In a story that I posted over at PC Perspective this week, I took at look at two thin and light convertible notebooks with comparable hardware other than the switch from 6th Generation Core processors (Skylake) to 7th Generation Core processors (Kaby Lake). This latest release from Intel was announced at IDF in August and ends the era of "tick tock" for the company's processor production. Instead of a new process node being implemented with this release, we are seeing a tweaked and perfected 14nm+ process technology that allows Intel to increase clock speeds and add a couple of new features like HEVC / H.265 hardware acceleration.
Here are the some excerpts from the full article over at PC Perspective.
In August at the company’s annual developer forum, Intel officially took the lid off its 7th generation of Core processor series, codenamed Kaby Lake. The build up to this release has been an interesting one as we saw the retirement of the “tick tock” cadence of processor releases and instead are moving into a market where Intel can spend more development time on a single architecture design to refine and tweak it as the engineers see fit. With that knowledge in tow, I believed, as I think many still do today, that Kaby Lake would be something along the lines of a simple rebrand of current shipping product. After all, since we know of no major architectural changes from Skylake other than improvements in the video and media side of the GPU, what is left for us to look forward to?
As it turns out, the advantages of the 7th Generation Core processor family and Kaby Lake are more substantial than I expected. I was able to get a hold of two different notebooks from the HP Spectre lineup, as near to identical as I could manage, with the primary difference being the move from the 6th Generation Skylake design to the 7th Generation Kaby Lake. After running both machines through a gamut of tests ranging from productivity to content creation and of course battery life, I can say with authority that Intel’s 7th Gen product deserves more accolades than it is getting.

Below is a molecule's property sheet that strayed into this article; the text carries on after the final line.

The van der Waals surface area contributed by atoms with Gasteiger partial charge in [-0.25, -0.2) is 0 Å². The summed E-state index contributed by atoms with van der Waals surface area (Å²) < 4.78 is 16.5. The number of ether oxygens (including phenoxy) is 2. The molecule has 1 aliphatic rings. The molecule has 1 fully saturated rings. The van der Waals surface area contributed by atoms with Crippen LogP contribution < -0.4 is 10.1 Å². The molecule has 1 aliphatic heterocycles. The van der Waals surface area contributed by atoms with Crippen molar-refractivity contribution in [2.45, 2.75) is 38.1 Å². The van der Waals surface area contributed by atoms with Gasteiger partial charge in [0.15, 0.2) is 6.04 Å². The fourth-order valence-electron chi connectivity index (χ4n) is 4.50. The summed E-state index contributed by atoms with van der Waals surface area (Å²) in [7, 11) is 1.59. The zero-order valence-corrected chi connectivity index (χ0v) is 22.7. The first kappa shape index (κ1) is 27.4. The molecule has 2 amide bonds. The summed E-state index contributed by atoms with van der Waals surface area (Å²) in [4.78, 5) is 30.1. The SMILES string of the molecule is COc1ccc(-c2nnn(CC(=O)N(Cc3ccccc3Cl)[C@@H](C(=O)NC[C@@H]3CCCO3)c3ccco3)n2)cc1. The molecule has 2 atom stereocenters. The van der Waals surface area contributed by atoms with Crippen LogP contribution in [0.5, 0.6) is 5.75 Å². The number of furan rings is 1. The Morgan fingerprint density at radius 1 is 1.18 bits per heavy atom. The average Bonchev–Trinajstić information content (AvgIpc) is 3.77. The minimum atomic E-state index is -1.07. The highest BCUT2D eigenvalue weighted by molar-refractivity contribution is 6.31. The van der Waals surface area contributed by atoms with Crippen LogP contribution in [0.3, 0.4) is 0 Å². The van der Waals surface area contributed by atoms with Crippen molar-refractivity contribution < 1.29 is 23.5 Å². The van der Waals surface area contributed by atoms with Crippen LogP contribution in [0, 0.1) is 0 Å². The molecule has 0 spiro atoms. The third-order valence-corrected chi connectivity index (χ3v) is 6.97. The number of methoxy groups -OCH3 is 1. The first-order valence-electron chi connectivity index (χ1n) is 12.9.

The HP Spectre x360 convertible notebook is an impressive machine in your hands. It is built around a 13.3-in 1080p IPS LED backlit display that is multi-touch enabled and has the ability to fold back on itself to convert into a tablet. Our model, the 13-w013dx includes a Core i7-7500U Kaby Lake processor, a 256GB NVMe SSD, 8GB of DDR3 memory as well as 802.11ac wireless.
And it’s sexy too – the HP Spectre x360 combines an all metal construction with narrow bezels around the display, an incredibly thin profile and the updated, modern HP logo. When I took this notebook to some meetings on the road, the other media and analysts in the room took notice; not something that you see with modern PCs often.
What follows now is a breakdown of performance of these two notebooks giving us an apples to apples comparison of 6th Generation (Skylake) and 7th Generation (Kaby Lake) Intel mobile processors.
There are two key feature changes that will affect the performance results we captured. The clock speed improvements allowed with the 14nm+ FinFET process technology nets a 200 MHz base frequency improvement and a 400 MHz peak Turbo clock frequency jump. Even though we know that heavy workloads won’t be able to run at peak Turbo speeds indefinitely in thermally constrained environments like notebooks, those speed increases are substantial.
Second, the addition of HEVC (H.265) hardware accelerated decode will offer dramatic decreases in CPU utilization when watching content encoded in that format. As the HEVC codec becomes more popular, even being used in streaming media, this will equate to longer battery life, quieter systems and smooth viewing experiences for media consumption.